Hyloxalus mittermeieri


Taxonomy [top]

Kingdom Phylum Class Order Family

Scientific Name: Hyloxalus mittermeieri
Species Authority: (Rivero, 1991)
Colostethus mittermeieri Rivero, 1991

Assessment Information [top]

Red List Category & Criteria: Data Deficient ver 3.1
Year Published: 2012
Date Assessed: 2010-11-03
Assessor(s): IUCN SSC Amphibian Specialist Group,
Reviewer(s): Crnobrnja-Isailovic , J. & Kusrini, M.D.
Contributor(s): Icochea M., J., Jungfer, K. & Arizabal, W.
Facilitator/Compiler(s): Bowles, P.
Listed as Data Deficient in view of the absence of recent information on its extent of occurrence, area of occupancy, status and ecological requirements. It has a very restricted range, but no information is available regarding potential or ongoing threats.
2004 Data Deficient

Geographic Range [top]

Range Description: This species is known only from two sites in San Martin Department on the eastern slopes of the central Andes in northern Peru (Duellman 2004). Both localities, Abra Pardo Miguel (2,050 m asl) and Venceremos (1,620 m asl), lie along the road from Balzapata to Rioja, in the northern Cordillera Central. It probably occurs more widely over the Andean foothills of Peru.
Range Map: Click here to open the map viewer and explore range.

Population [top]

Population: Its population status is not known, as this frog is only known from two specimens (Duellman 2004).
Population Trend: Unknown

Habitat and Ecology [top]

Habitat and Ecology: This is a diurnal species that was collected in tropical montane forest, where it was associated with streams (Duellman 2004). Its breeding habits are not known, but the larvae probably develop in streams.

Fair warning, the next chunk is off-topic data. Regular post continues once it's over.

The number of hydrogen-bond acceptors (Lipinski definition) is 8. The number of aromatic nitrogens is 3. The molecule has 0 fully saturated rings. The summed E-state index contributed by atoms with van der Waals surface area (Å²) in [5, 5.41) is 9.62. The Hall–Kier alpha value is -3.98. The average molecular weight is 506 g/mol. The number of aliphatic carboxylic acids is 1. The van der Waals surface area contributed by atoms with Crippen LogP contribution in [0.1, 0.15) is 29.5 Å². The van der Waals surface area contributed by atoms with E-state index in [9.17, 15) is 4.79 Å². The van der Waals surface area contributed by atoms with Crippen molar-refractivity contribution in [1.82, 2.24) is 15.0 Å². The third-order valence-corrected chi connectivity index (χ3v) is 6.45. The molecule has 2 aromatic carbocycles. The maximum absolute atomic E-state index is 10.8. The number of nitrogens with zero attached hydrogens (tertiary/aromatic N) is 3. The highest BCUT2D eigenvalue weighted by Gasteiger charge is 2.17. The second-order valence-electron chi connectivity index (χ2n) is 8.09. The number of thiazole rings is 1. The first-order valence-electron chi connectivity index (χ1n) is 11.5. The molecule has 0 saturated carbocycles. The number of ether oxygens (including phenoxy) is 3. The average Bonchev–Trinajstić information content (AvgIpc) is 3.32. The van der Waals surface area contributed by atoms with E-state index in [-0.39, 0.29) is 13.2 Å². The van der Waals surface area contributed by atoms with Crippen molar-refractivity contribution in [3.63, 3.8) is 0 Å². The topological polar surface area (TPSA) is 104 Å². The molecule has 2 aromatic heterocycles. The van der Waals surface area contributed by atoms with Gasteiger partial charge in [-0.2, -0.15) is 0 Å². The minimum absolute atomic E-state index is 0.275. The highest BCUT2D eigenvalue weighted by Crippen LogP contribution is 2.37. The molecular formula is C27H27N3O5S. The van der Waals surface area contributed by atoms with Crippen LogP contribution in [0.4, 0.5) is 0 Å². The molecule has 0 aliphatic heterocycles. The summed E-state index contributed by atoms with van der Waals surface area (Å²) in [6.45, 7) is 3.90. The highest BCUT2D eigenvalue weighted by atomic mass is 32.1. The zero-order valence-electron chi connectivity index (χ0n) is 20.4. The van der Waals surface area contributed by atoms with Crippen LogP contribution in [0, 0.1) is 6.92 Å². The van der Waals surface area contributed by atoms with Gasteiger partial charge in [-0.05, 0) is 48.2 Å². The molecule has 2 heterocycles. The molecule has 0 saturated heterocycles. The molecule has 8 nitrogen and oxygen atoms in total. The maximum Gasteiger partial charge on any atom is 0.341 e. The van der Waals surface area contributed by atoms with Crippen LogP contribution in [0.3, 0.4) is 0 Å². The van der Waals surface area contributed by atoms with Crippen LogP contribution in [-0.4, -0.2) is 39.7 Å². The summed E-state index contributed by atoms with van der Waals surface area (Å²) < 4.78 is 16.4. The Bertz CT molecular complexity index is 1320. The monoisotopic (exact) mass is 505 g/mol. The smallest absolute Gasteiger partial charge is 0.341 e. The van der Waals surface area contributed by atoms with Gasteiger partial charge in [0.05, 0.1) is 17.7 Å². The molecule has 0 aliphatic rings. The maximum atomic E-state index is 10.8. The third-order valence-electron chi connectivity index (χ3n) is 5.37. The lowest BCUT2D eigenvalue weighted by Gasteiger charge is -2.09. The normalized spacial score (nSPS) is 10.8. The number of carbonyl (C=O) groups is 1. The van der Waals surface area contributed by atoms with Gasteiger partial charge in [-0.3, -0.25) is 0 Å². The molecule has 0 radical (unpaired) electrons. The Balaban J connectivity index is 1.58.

Systems: Terrestrial; Freshwater

Use and Trade [top]

Use and Trade: There are no reports of this species being utilized. However, Peruvian species of Hyloxalus, in common with other poison dart frogs, may be at risk from smuggling to support the international pet trade (von May et al. 2008).

Threats [top]

Major Threat(s): This species has a very restricted geographic range, but there is no information on major threats. The fungal disease chytridiomycosis was first reported from Peru in 1998 (Lips et al. 2008), and has been responsible for severe declines and extinctions among Andean amphibians, especially of high-elevation, stream-breeding frogs with small ranges (Whittaker and Vrendenberg 2010). It is however unknown whether this disease represents a specific threat to this species.

Conservation Actions [top]

Conservation Actions: It is not present in any protected areas. Further research is needed, for example regarding the limits of its range, and concerning its ecology and population status.

Citation: IUCN SSC Amphibian Specialist Group, 2012. Hyloxalus mittermeieri. The IUCN Red List of Threatened Species. Version 2014.3. <>. Downloaded on 31 March 2015.
Disclaimer: To make use of this information, please check the <Terms of Use>.
Feedback: If you see any errors or have any questions or suggestions on what is shown on this page, please provide us with feedback so that we can correct or extend the information provided